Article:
Four countries in Africa are preparing responses against planned protests fronted by opposition politicians in what could test the line between civil liberties and security.
South Africa, Kenya, Tunisia and Nigeria may all experience running battles with the police, or peaceful demos to express dissatisfaction with the governments in dealing with economic and political problems.
Their planners are far and different. But the Monday March 20 date may move from being coincidental to become historic.
In Kenya, opposition leader Raila Odinga has rejected what he called intimidation from the government after he announced Monday as the beginning of protests to ‘resist’ what he calls a high cost of living which he blames on government lethargy.
‘Mother of all protests’
He says the March 20 demonstrations will be the “mother of all protests” and is expected to bring the country to a standstill. He says the protests are because the government of President William Ruto has refused to allow the audit of the Independent Electoral and Boundaries Commission (IEBC) servers for possible malpractice, high cost of living after the government eliminated subsidies, nepotism in the Kenya administration, failing to consult other stakeholders in the reconstitution of IEBC, broken promises and an illegitimate government.
“We cannot be intimidated by William Ruto and [Deputy President] Rigathi Gachagua. I want to tell them that I fought for the second liberation in this country,” said the opposition leader who lost his sixth presidential contest last year to Dr Ruto, but whose results he rejects to date.
“The two cannot understand what I have gone through. I was arrested, charged in court and went to prison in 1983 but was discharged for lack of evidence. I have been fighting for democracy and was put in detention for eight years when some of them were still breastfeeding,” Mr Odinga said.
“The lion (Moi) was dreaded but we uprooted its teeth. I am ready and prepared to pay the ultimate price while fighting for the liberation of Kenya,” added Mr Odinga amid cheers from the charged crowd.
The Kenyan government has said it accepts peaceful picketing but will crush violators.
In South Africa, President Cyril Ramaphosa issued a stern warning to opposition leader Julius Malema ahead of the Economic Freedom Fighters (EFF) planned national shutdown.
Mr Malema’s EFF is mobilising a national protest for Monday, March 20, 2023, with the South African Federation of Trade Unions (Saftu) also joining.
The party is embarking on the shutdown to push for the resignation of President Ramaphosa and demand an improvement on the southern African nation’s energy crisis.
President Ramaphosa, however, has not taken the planned action lightly and has ordered law enforcement to deal decisively with “any lawlessness” during the shutdown.
He addressed the media at the Union Buildings in Pretoria during a state visit by Tanzanian President Samia Suluhu Hassan.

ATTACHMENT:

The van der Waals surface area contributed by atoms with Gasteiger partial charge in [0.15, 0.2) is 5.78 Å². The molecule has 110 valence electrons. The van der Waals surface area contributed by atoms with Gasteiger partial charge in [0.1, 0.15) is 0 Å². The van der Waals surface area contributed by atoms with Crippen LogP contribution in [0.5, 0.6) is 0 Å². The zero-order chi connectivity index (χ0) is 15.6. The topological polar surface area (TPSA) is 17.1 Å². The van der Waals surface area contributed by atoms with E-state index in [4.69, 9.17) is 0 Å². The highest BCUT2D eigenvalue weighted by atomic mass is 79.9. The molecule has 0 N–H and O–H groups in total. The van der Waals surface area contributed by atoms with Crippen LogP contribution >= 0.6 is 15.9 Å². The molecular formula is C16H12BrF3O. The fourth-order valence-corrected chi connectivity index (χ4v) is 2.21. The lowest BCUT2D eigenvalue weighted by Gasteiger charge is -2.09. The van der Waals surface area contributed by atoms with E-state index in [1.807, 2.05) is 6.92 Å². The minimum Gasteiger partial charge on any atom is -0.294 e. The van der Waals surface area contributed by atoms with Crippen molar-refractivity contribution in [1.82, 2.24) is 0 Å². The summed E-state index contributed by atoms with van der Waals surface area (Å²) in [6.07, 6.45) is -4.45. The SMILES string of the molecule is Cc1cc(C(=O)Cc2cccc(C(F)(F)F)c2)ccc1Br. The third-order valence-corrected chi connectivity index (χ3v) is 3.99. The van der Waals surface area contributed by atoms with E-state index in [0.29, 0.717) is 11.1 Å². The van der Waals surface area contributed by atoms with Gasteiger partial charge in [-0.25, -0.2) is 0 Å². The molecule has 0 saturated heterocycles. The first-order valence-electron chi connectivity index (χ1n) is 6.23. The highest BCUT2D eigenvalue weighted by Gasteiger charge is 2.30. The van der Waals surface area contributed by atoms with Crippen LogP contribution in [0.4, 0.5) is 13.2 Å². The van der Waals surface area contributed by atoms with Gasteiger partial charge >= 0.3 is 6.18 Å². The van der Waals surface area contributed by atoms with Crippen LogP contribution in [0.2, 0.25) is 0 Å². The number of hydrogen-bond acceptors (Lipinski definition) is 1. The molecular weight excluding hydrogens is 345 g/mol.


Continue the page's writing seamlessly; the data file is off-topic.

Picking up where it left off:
He stressed that they would ensure that rebelliousness or anarchy is nipped in the bud.
“If you are going to restrict the rights of other people, coerce, intimidate and unleash violence, our security forces are going to defend the people of South Africa because we will not allow anarchy and disorder to prevail in this country. So, we will see what happens,” said Mr Ramaphosa on national television.
“Our politics is fractious, divided, and [we are] going to the elections next year.
“Many parties, when you go to elections, start positioning themselves because they want to win the vote, and they will often position themselves in a way which is completely against the governing party.
“South Africa is governed by the rule of law, and we are a constitutional democracy. Regime change can only come about through the vote.
“It cannot come about through anarchy and unleashing disorder in a country.
“[The right to protest] is deeply embedded in our constitution, and it is a right that we South Africans fought for and won so South Africans can protest against [that with which they disagree], but that right is not absolute.”
The South African leader reiterated that nobody in the country has the right to do as they please.
“That right is a limited right, and it’s not underpinned by violence, and it is not a right that allows anyone to embark on anarchy or disorder. It is a right that says you must respect the rights of others.”
Mr Malema, the firebrand EFF leader, has hit back at the president, making it known that the planned protests all over South Africa would be peaceful. But he insists that anyone trying to disrupt it “would meet their maker”.
There may be similar scenarios in Tunisia where the cost of living, insecurity and impunity has angered the public. Activists were organising a massive protest on Friday to be continued daily until Monday. According to protests tracker Crisis 24, organisers from the National Salvation Front group planned to protest outside the Municipal Theatre in Tunis every afternoon to force a response from President Kais Saied who is accused of worsening the economic wellbeing of people.
Nigerian protests could touch on allegations of electoral fraud.
Bola Tinubu of the ruling All Progressives Congress won the presidential poll last month but opposition groups allege vote malpractices.
Nigerians have also been protesting against fuel shortage and currency swapping difficulties. A Supreme Court ruling last month ordered the government to delay phasing out old currencies to December 31.